Miel Solutions LLC

Hiring a hydrogeologist

By - Miori
01/30/2022 4:39 PM

If you are looking to hire a hydrogeologist, make sure they are either specialized in what you need, or have a proven track record for picking up new skills.

Some of the links in this post are affiliate links. This means if you click on the link and purchase an item, I will receive an affiliate commission at no extra cost to you. All opinions are my own. 

Gone are the days when it was laudable to stick with one company for 30 years and get a Rolex watch at your retirement party. Lack of company loyalty is true for many professions these days. Perhaps it is the result of disappearing pensions with the introduction of 401(k)’s, or maybe market shifts driving competition for talent, causing young professionals to job-hop more frequently. Fortunately for hydrogeologists, having a diversified resume helps broaden their knowledge base and allows them to attack difficult problems with more tools in their belt.

Calling oneself a hydrogeologist has many different meanings from completing simple well logging, to analyzing the extent of a chemical spill, to developing a complex groundwater model that reaches thousands of feet below the ocean floor. Rather than saying “I am a hydrogeologist,” these days it’s more useful to provide a history of your experience, and even who you trained under if it is a niche field and the circle is small.

To the employer: When hiring a hydrogeologist, make sure they are either specialized in what you need, or have a proven track record for picking up new skills. Additionally, almost every hydrogeologist will agree to “some” travel, and this usually means you are hiring for a position you're calling 25-75% travel. However, do yourself a favor and be honest with your new hire for what period this level of travel will be expected. Most employees believe that within a few years they can work their way up the ladder into an office job. Be open to remote work in between field work. Companies are excluding potentially excellent hires by unnecessarily demanding they physically appear in the office.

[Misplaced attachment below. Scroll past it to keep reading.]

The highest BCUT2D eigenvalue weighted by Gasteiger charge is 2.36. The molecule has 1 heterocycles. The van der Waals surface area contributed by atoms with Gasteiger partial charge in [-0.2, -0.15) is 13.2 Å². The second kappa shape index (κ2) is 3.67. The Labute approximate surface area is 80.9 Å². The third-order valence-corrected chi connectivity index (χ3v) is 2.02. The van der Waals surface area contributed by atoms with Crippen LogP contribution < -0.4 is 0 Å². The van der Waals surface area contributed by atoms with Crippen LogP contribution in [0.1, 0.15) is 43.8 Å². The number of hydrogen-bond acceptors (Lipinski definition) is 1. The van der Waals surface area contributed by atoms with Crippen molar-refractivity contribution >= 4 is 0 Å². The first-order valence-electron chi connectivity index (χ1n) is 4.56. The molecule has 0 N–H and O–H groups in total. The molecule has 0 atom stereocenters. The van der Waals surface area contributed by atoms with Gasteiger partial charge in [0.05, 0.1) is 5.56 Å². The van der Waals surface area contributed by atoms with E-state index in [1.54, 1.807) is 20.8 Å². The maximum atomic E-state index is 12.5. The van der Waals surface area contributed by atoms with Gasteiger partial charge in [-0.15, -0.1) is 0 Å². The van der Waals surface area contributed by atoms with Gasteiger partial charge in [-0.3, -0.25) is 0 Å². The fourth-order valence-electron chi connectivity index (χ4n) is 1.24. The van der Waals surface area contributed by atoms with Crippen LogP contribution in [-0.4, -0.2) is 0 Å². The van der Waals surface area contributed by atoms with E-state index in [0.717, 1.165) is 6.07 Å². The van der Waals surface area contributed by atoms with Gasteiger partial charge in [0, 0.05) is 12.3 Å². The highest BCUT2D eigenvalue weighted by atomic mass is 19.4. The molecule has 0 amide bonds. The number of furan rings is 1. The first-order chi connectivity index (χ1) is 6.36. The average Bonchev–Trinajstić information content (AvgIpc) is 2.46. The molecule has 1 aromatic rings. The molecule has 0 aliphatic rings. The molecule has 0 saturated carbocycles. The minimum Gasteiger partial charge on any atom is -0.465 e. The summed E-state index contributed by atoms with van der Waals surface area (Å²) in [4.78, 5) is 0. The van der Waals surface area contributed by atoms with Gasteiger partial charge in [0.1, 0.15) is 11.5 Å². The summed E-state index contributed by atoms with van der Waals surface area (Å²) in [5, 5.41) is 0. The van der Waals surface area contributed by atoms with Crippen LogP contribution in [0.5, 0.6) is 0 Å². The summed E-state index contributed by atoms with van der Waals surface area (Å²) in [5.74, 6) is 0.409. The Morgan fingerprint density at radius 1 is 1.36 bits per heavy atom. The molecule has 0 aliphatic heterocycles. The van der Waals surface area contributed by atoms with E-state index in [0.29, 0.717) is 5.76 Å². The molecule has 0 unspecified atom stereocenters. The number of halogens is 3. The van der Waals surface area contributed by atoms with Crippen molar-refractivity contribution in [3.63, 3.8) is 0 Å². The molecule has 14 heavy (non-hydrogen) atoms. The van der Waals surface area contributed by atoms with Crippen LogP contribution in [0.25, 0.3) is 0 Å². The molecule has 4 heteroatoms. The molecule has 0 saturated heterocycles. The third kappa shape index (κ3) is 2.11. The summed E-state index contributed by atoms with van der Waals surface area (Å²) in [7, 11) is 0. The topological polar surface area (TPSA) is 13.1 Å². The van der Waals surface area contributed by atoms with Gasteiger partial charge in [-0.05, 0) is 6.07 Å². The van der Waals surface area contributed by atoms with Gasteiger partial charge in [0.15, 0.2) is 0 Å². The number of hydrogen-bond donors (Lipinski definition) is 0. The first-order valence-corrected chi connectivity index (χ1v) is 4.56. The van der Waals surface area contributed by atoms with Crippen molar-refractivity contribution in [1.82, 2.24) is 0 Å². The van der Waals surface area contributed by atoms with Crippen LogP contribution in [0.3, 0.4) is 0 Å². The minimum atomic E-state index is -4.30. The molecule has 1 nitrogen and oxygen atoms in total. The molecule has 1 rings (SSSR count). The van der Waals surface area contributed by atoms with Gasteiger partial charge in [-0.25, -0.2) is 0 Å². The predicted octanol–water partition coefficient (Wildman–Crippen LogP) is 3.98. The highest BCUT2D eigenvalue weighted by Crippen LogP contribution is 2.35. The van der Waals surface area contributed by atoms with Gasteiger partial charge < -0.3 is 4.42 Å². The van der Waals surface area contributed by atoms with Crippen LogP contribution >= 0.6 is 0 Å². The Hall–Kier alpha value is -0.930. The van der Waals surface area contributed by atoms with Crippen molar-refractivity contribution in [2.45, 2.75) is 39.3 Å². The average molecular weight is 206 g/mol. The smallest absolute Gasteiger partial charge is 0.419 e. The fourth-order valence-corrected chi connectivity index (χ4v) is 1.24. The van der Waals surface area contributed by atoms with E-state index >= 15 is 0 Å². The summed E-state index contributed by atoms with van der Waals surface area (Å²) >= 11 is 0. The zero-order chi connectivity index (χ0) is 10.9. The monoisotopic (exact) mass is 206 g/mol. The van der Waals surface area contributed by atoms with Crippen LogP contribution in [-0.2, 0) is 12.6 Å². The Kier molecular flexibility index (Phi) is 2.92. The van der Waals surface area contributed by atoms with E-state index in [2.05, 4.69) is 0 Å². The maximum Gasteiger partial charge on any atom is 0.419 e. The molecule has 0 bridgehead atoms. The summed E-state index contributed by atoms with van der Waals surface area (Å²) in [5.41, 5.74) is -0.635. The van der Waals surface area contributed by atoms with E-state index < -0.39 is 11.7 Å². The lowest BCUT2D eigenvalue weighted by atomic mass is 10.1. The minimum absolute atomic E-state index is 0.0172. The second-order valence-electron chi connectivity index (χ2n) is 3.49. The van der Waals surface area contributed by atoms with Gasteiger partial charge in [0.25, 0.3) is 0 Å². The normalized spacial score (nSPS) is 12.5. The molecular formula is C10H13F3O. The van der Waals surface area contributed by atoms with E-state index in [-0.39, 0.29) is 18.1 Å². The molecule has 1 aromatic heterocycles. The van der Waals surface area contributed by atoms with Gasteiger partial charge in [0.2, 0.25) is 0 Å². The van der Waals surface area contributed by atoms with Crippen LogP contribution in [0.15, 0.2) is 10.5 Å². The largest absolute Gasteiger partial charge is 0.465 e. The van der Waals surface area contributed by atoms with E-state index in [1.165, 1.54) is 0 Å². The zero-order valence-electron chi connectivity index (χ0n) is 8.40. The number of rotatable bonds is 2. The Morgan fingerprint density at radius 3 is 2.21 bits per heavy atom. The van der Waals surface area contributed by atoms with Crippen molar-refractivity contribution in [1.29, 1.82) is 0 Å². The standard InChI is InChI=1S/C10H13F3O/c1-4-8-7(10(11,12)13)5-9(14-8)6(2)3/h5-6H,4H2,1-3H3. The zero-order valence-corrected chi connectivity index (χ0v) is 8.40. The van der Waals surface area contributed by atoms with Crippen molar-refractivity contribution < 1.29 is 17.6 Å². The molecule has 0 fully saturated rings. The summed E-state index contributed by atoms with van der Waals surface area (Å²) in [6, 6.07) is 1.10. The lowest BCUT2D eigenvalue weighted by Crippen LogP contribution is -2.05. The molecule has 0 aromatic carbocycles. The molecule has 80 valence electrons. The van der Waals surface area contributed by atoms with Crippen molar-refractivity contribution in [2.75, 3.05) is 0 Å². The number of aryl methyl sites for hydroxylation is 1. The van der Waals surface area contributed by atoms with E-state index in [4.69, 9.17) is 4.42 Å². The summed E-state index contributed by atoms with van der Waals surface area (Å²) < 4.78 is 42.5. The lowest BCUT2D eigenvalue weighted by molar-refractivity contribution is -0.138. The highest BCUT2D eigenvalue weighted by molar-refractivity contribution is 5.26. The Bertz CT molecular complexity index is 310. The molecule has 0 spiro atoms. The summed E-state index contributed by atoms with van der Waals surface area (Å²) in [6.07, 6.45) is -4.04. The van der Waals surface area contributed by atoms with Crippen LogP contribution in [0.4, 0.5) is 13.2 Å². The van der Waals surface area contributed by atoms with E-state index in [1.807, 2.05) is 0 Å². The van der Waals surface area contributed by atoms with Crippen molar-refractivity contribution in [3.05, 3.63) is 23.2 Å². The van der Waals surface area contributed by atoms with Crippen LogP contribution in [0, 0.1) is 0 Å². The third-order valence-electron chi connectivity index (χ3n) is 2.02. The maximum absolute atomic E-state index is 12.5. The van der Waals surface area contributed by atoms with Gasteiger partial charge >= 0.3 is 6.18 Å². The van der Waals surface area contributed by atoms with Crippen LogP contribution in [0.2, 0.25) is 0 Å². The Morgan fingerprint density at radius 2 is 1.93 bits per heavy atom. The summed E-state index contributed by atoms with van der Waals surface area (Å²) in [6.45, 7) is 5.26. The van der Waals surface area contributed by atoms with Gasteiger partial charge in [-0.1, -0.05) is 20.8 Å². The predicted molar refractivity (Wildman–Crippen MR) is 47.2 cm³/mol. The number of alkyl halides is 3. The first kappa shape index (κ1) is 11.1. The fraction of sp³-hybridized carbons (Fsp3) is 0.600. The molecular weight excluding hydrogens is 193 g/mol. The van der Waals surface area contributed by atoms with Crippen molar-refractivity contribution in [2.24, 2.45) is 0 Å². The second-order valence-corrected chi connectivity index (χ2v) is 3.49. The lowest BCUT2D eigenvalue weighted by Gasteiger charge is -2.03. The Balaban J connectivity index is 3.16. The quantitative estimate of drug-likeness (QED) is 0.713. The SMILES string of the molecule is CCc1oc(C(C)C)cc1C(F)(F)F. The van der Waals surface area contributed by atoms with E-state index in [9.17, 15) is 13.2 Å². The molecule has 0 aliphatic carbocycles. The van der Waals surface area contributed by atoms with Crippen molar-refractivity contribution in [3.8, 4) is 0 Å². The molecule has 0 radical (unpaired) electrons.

To the “fresh out” recruit: In your first job in hydrogeology, it’s best to get field experience while you’re young. Field days can be 12 to 14 hours per day for 10 days straight, regardless of 100+ degree F heat, rain, freezing temperatures, or snow. But don't worry - this is an invaluable experience that will give you a broad understanding of what goes into projects and make you a better hydrogeologist later in your career. Plus, you'll undoubtedly come out from it with a few stories to laugh about.

Affiliate Links
Shop Now for $20 OFF $150 Sitewide